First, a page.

This article is part of a series of reflections on the Global Network Annual Conference. To view the previous article, click here.
This session was particularly memorable to me. I was touched by the discussion on Macondo blowout and the oil spill and what can be done to prevent similar tragedies in the future. The increased turbulence of the environment makes it impossible for any one single organization to respond effectively to external challenges. This idea is not new. Emery and Trist (1972) noted that “ these fields are so complex, so richly textured, that it is difficult to see how individual systems can, by their own efforts, successfully adapt to them”. Here is some learning from this session:
- Organizations must understand that they are insufficiently equipped individually to provide comprehensive solutions to any existing problems (sensitive responses to the weak signals). Any solution will be incomplete.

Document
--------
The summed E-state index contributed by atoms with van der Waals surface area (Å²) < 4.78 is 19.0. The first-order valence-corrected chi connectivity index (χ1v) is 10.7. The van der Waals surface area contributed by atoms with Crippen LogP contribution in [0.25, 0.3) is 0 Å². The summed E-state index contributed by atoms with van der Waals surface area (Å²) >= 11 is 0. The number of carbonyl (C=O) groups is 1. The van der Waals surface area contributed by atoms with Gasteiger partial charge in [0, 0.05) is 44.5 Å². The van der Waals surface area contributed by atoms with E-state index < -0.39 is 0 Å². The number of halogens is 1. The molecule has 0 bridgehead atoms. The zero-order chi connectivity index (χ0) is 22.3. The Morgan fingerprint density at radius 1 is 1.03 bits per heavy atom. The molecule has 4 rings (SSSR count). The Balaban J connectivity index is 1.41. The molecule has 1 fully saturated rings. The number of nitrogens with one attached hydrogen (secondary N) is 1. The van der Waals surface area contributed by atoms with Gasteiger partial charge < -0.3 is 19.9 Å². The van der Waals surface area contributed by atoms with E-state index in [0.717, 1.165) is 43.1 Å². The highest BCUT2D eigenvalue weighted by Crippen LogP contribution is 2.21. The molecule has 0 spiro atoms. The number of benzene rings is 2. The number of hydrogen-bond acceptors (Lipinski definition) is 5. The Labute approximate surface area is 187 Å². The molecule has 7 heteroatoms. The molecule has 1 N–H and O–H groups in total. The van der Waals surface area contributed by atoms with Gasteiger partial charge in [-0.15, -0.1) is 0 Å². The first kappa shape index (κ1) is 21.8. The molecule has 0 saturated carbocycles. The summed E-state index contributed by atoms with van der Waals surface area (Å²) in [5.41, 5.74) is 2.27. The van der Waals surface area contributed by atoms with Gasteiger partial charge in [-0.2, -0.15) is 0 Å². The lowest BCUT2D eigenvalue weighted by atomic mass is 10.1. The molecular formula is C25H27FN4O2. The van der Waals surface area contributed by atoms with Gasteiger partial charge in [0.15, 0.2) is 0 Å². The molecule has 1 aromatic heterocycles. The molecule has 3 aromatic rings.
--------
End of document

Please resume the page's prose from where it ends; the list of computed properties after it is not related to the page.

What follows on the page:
- The purpose of the collaboration is to provide focus through a collective eye (like the eye of the fly which have the fastest visual responses in the animal kingdom).
- The design question is where to place the collective eye. Since the most complete set of data is available where the operation is done, the collective eye should be placed on the drilling rig. This was a real life example how placing the command and control function with the people that do the actual job could have prevented a tragedy.
This session also left me with some broad questions about the design of the governance structure of the STS global network/community/ eco-system. How can we ensure that whatever we design passes the test of time and remains relevant and able to constantly adapt to the changing environment.